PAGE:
Virtuozzo and OpenVZ (5, Informative)

gantry (180560) | more than 8 years ago | (#14496044)

Although Virtuozzo is "built on top of OpenVZ", is Virtuozzo's kernel component a publicly available version of OpenVZ, built without using any proprietary patches or modules?

http://openvz.org/documentation/tech/virtuozzo [openvz.org] states "Differently from OpenVZ, Virtuozzo(TM) is developed and designed to run production workloads in 24×7 environments ..."

and goes on to list, among Virtuozzo's advantages over OpenVZ:

"Higher VPS density. Virtuozzo(TM) provides efficient memory and file sharing mechanisms enabling higher VPS density and better performance of VPSs.

"Improved Stability, Scalability, and Performance. Virtuozzo(TM) is designed to run 24×7 environments with production workloads on hosts with up-to 32 CPUs."

Why should Linux accept a kernel patch if (unlike Linux itself) it is not designed to run 24×7 environments with production workloads on hosts with up-to 32 CPUs?

Top seller (-1, Troll)

JasonTik (872158) | more than 8 years ago | (#14496054)

...Red Hat, the top seller of the open-source operating system...

Right. Top SELLER of FREE software.

Why I should care, again?

Re:Top seller (0)

Anonymous Coward | more than 8 years ago | (#14496126)

Because Red Hat is defending your first amendment right to free beer!

you can... (0)

Anonymous Coward | more than 8 years ago | (#14496292)

...go to their ftp servers and download all their packages for free, in source code if that's your prefs. If you want their latest bleeding edge stuff for funzies, go get Fedora. If you want their enterprise stuff all compiled into a nice ISO image so you can just burn it and run it, without doing any work yourself, just grab the latest CentOS image, or send off any number of places and get the physical disks for cheap, cost of duplication and mailing basically.. If that ain't free enough, well....

Re:Top seller (0)

Anonymous Coward | more than 8 years ago | (#14496311)

Then you should probably try to avoid trying to figure out why people spend so much money buying things on the FREE market. Your head might explode.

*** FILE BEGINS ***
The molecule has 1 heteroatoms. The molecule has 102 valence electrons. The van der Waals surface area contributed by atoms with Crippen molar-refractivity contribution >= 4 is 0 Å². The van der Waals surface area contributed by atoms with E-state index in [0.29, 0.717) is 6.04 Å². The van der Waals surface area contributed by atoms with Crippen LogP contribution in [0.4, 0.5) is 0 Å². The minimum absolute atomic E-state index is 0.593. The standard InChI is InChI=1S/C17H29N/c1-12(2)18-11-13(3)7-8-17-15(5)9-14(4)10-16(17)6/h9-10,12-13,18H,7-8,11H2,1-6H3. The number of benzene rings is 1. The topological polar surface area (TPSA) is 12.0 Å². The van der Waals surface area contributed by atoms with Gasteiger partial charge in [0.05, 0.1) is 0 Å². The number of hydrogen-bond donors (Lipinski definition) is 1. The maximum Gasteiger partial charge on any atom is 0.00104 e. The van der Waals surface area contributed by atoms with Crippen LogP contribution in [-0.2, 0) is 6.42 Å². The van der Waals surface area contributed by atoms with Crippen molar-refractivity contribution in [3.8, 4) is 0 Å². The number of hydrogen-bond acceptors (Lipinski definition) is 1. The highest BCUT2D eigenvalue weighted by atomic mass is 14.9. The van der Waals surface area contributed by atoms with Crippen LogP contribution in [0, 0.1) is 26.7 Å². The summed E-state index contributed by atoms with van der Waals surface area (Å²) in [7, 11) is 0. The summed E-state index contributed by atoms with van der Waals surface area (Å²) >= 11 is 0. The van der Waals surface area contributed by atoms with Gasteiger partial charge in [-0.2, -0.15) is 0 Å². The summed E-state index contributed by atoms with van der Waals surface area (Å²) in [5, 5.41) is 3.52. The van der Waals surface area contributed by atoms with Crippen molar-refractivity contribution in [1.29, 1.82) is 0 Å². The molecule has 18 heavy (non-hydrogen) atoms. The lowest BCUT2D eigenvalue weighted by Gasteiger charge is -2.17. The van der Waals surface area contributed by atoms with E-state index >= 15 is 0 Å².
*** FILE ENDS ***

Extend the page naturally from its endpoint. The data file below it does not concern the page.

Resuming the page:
Re:Top seller (1)

paulius_g (808556) | more than 8 years ago | (#14496536)

You do realize that when you buy Red Hat Enterprise, you're actually paying for technical support.

RHE is based on CentOS (http://www.centos.org/ [centos.org] It's also my favorite distro for both desktops and servers! So go try it out.

Re:Top seller (4, Informative)

Burdell (228580) | more than 8 years ago | (#14496621)

RHE is based on CentOS


You've got that backwards. CentOS takes the RHEL SRPMS released by Red Hat, rebuilds the binaries, and reassembles them into a distribution.

this has nothing on Solaris Zones (2, Interesting)

Anonymous Coward | more than 8 years ago | (#14496100)

well this will probably run multiple kernels, but probably means multiple times the work and the administration headaches, with Solaris Zones [blogspot.com] you share the kernel, but you only need to administer one core install of the OS.
 
A base install of Solaris in a zone, uses just 100MB of harddisk space. And on modern hardware takes less than 15 minutes per zone to install. Of course if you use the latest and greatest Solaris Express releases, you can use ZFS+Zones [blogspot.com] to cut the size of each zone down to 50MB of disk space, and zone creation time down to create a zone in 1 minute or less [sun.com]. You could also download and install brandz(Solaris patches that allows user to run Linux binaries in a Solaris Zone), and have even more choice. If you wish to debug your apps, you can use a stable dtrace and debug userland of both Solaris and Linux. And the Solaris kernel.

Arg! (1)

Stumbles (602007) | more than 8 years ago | (#14496102)

Hmmm, that smell. That smelly smell that smells..... like..... we demand that we are not demanding you do as we demand cause we got clout on our side. Hrmphf.

non-graphical interface? (2, Interesting)

egburr (141740) | more than 8 years ago | (#14496214)